Ancient four-legged whale found in Egypt named after god of death

Scientists have named a newly-discovered species of four-legged whale Phiomicetus anubis after the ancient Egyptian god of death

Joanna Taylor
Friday 27 August 2021 02:09 BST
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The skull of the Phiomicetus anubis
The skull of the Phiomicetus anubis (REUTERS)

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Scientists have discovered a new species of four-legged whale that lived around 43 million years ago.

A partial fossil of the creature was discovered in Egypt’s West Desert and named Phiomicetus anubis because of its skull’s resemblance to that of the ancient jakal-headed god of death Anubis.

The discovery is critical to helping scientists understand whales’ transition from land to sea, researchers say.

Like hippos, whales evolved from four-legged hoofed animals that lived on earth around 50 million years ago.

An imagined reconstruction of Phiomicetus anubis by palentologist Dr Robert Boessenecker
An imagined reconstruction of Phiomicetus anubis by palentologist Dr Robert Boessenecker (Robert Boessenecker)

The fossil is the earliest known whale from Africa from the Protocetidae, a group of extinct whales that fall in the middle of their transition from the amphibian to fully aquatic.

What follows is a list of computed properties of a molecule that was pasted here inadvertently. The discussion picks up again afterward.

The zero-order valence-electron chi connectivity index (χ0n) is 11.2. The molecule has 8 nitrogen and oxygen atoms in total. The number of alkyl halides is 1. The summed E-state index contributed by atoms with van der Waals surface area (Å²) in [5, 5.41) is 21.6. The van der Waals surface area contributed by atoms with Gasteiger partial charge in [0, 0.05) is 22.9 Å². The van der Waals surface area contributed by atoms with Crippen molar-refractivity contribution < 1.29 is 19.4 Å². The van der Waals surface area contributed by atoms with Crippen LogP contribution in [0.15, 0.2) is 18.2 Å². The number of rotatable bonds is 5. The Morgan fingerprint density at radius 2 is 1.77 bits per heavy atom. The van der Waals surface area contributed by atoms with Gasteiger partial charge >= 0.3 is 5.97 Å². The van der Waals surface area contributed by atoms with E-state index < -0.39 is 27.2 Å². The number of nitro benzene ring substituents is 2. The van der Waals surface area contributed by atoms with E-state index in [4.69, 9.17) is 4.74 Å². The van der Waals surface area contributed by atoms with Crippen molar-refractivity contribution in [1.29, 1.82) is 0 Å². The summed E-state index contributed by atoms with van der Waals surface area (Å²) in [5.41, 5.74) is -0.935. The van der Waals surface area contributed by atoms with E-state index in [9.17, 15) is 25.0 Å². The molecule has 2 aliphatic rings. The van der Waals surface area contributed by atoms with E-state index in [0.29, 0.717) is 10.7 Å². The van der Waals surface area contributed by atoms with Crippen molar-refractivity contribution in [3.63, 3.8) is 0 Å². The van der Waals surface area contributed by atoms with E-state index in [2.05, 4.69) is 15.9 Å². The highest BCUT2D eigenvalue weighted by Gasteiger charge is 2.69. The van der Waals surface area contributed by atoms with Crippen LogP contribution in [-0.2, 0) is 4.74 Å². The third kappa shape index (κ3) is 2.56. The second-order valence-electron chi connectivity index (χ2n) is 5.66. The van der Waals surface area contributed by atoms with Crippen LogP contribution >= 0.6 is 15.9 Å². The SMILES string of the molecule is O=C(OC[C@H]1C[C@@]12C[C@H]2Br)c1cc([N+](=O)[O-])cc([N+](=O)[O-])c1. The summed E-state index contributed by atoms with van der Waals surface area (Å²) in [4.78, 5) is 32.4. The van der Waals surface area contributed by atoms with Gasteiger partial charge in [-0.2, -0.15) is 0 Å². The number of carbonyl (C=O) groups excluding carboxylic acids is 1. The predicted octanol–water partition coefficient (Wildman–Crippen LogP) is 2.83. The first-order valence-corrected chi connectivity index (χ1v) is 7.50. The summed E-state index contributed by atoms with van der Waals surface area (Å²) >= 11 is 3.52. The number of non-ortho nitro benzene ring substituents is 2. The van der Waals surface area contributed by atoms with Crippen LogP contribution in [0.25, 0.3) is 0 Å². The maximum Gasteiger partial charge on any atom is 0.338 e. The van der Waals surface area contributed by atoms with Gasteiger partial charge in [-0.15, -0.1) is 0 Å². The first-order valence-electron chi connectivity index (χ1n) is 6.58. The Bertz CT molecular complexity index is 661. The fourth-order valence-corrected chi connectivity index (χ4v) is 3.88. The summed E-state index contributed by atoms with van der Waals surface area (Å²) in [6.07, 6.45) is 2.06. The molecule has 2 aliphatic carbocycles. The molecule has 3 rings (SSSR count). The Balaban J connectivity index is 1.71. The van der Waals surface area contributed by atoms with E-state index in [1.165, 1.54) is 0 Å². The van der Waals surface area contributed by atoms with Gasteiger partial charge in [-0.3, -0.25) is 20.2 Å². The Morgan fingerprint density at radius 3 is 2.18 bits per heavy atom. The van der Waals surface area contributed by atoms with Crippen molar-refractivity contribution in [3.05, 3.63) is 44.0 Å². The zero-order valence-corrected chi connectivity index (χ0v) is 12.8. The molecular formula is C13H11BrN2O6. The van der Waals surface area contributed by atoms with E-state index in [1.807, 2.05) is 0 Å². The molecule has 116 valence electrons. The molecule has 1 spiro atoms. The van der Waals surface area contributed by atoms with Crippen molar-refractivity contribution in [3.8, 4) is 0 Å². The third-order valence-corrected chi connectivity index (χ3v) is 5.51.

“Phiomicetus anubis is a key new whale species, and a critical discovery for Egyptian and African paleontology,” Abdullah Gohar, lead author of a paper on the discovery published in the journal Proceedings, told Reuters.

His co-author Mohamed Sameh added that the whales of this period, which have until now largely remained a mystery, “range from the semiaquatic crocodile-like whales to giant fully aquatic whales”.

Lead author Abdullah Gohar works on renovating the 43 million-year-old fossil
Lead author Abdullah Gohar works on renovating the 43 million-year-old fossil (REUTERS)

In life, the Phiomicetus anubis would likely have been a top predator, researchers say, measuring around 10 feet and weighing more than half a tonne.

Its remains were unearthed from the Eocene rocks in the Fayum Depression in the Western Desert, which was once covered by sea.

The fossil has since undergone study at the Mansoura University Vertebrate Palaeontology Centre in west Egypt where it will continue to be researched.

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